SRT takes 1st in state SWAT competition
Published 12:17 pm Wednesday, November 1, 2017
For the second time in five years, the Greenville Police Department Special Response Team has walked away from the State SWAT Competition with a first-place finish.
This year’s event was held on Oct. 19 in Columbiana, Ala., and it saw the GPD competing with teams from as far north as Madison County and as far south as Orange Beach.
The feat is made all the more impressive when one considers that many of Greenville’s competition had SWAT teams as large as the entirety of the Greenville Police Department.
Greenville police chief Justin Lovvorn said that whereas other departments may have greater numbers or resources, Greenville had an intangible factor in their favor—dedication.
“We have consistently gone up there and beaten the competition with the small group that we have, and I truly believe that it’s because of our constant training, the ability of our guys and the time and effort that they put in,” Lovvorn said.
“Because they really have the heart for it; they train a lot of times without being reimbursed because they simply want to be good at their job. They don’t want to have a special response team and not be able to handle whatever comes up, so they put in the extra time and effort on the shooting range, in the gym and in different training and scenarios.”
Prior to Lovvorn’s promotion to police chief, he served as the Special Response Team’s commander. That responsibility has since been passed down to Lt. Byron Russell, who Lovvorn said is doing “an excellent job with it” by continuing the department’s tradition of excellence that began a decade ago.
This year’s event was split into a sniper event, a grueling team event and an even tougher iron man challenge.
Lovvorn called the team event in particular “one of the most strenuous team events in the past several years,” thanks in large part to this year’s shift to sustained arduous activity over a long period of time.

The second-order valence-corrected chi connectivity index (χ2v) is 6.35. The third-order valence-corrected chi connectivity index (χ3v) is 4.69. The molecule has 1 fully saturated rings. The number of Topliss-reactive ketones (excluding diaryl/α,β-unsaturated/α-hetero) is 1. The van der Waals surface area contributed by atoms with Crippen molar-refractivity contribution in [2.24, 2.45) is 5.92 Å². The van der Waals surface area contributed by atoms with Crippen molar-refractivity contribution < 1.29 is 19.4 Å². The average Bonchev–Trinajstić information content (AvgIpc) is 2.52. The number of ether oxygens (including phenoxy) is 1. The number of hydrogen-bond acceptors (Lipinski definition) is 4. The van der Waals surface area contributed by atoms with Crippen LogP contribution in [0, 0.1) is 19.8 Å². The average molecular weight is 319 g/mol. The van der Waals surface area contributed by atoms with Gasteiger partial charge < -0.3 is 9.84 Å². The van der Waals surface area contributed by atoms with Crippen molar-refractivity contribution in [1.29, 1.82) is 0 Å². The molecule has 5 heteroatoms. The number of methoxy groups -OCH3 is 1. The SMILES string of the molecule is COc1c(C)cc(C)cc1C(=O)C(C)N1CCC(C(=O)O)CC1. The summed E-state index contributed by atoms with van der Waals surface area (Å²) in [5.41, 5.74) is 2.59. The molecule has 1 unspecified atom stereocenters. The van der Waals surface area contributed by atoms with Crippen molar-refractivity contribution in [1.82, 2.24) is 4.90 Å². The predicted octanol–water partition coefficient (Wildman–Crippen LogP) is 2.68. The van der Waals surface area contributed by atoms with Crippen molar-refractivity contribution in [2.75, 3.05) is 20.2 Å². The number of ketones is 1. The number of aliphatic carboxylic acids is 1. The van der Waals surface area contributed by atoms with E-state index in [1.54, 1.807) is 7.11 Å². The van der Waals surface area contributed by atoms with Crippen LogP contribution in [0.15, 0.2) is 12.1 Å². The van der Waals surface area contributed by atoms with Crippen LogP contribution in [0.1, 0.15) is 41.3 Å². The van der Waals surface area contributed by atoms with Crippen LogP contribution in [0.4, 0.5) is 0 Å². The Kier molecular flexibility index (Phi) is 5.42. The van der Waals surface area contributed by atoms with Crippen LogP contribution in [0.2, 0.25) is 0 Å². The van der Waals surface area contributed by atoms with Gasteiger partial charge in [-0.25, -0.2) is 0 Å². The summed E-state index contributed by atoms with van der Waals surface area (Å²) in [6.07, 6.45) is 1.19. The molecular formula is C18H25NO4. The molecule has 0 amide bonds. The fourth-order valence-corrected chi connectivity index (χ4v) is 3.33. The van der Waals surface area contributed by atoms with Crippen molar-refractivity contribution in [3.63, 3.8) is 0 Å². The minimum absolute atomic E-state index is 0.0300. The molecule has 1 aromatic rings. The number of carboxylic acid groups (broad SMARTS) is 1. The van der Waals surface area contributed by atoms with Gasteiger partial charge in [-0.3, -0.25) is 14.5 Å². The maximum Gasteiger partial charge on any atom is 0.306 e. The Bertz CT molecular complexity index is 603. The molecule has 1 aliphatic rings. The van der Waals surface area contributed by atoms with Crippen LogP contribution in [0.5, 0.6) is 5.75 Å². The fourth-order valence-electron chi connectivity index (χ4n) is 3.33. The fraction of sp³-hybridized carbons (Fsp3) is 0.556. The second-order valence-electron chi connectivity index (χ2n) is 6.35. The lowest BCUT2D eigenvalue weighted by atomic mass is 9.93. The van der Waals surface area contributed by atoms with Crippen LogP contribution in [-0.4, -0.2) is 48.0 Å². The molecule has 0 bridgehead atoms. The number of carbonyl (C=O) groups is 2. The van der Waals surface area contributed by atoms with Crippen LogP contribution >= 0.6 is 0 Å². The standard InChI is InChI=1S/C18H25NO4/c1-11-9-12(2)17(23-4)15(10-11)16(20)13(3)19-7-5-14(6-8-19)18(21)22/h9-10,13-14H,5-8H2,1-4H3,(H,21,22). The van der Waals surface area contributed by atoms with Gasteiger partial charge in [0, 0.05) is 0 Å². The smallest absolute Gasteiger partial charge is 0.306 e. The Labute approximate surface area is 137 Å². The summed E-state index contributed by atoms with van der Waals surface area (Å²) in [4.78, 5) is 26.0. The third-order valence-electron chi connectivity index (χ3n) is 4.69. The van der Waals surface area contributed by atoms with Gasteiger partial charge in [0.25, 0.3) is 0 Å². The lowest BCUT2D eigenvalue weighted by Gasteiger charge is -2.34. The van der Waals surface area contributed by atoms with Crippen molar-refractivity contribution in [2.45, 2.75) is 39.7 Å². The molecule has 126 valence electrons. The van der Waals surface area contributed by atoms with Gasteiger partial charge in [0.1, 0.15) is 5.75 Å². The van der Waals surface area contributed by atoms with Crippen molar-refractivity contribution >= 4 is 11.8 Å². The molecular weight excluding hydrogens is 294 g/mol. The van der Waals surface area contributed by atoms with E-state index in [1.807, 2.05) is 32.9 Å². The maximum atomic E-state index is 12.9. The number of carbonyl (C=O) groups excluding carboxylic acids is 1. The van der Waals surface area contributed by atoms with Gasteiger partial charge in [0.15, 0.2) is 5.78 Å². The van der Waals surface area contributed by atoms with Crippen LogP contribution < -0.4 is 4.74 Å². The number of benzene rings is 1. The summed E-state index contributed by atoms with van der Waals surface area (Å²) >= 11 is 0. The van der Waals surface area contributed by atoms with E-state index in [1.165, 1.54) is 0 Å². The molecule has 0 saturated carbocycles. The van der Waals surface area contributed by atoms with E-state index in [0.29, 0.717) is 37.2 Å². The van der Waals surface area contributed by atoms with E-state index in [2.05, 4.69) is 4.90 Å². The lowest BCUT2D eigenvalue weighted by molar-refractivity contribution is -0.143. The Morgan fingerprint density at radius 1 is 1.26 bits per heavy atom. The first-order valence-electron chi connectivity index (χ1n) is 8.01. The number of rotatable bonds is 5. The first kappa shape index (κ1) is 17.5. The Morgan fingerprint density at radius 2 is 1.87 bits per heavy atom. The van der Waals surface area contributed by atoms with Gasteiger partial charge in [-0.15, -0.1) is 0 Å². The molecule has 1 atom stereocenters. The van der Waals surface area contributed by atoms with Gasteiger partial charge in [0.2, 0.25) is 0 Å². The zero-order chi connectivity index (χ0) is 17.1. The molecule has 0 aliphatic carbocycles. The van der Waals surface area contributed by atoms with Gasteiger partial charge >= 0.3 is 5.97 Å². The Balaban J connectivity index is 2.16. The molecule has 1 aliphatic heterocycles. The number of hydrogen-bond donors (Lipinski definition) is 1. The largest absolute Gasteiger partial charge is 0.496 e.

Whereas previous years would’ve seen teams taking on difficult tasks in short bursts—such as carrying a team member on a tree log to and fro for 100 yards—this year’s challenge was a nonstop gauntlet.
Team members were fitted with a 70-pound sandbag, in addition to up to 30 pounds of tactical gear, and tasked with running a half-mile to three different shooting ranges and engaging targets.
Lovvorn said that as far as tests of marksmanship and endurance go, this year’s challenge was tough to beat.
“This was strung out, it was hard, and you had to be as fast as you could go to get a good time,” he said. “It was almost never-ending; as soon as you’re done with one part, it’s on to the next one.”
Lovvorn added that it was the Greenville team’s accuracy and ability to remain cool even while fatigued that allowed them to prevail. And, most importantly, those same reflexes that this competition and others hone pay dividends for the department in real-life situations.
That experience, Lovvorn said, is worth more than any accolade.
“The key to all of it is yes, it’s great to go up there and win,” he said. “But it applies to what we do down here. It motivates our guys to train, to work on their marksmanship and to be physically fit. And it has transferred over to real-life situations.
“The guys move better, they’re more fluid, you know they’re going to be more accurate, they’re used to shooting under pressure, they’re used to having to be in shape. In a real-world situation, your heart rate is going to go up, and you’re going to get exhausted faster because of adrenaline. And this prepares them for that. They know what it feels like to be spent, and to go 100-percent and then have to engage. And you’re better for it.”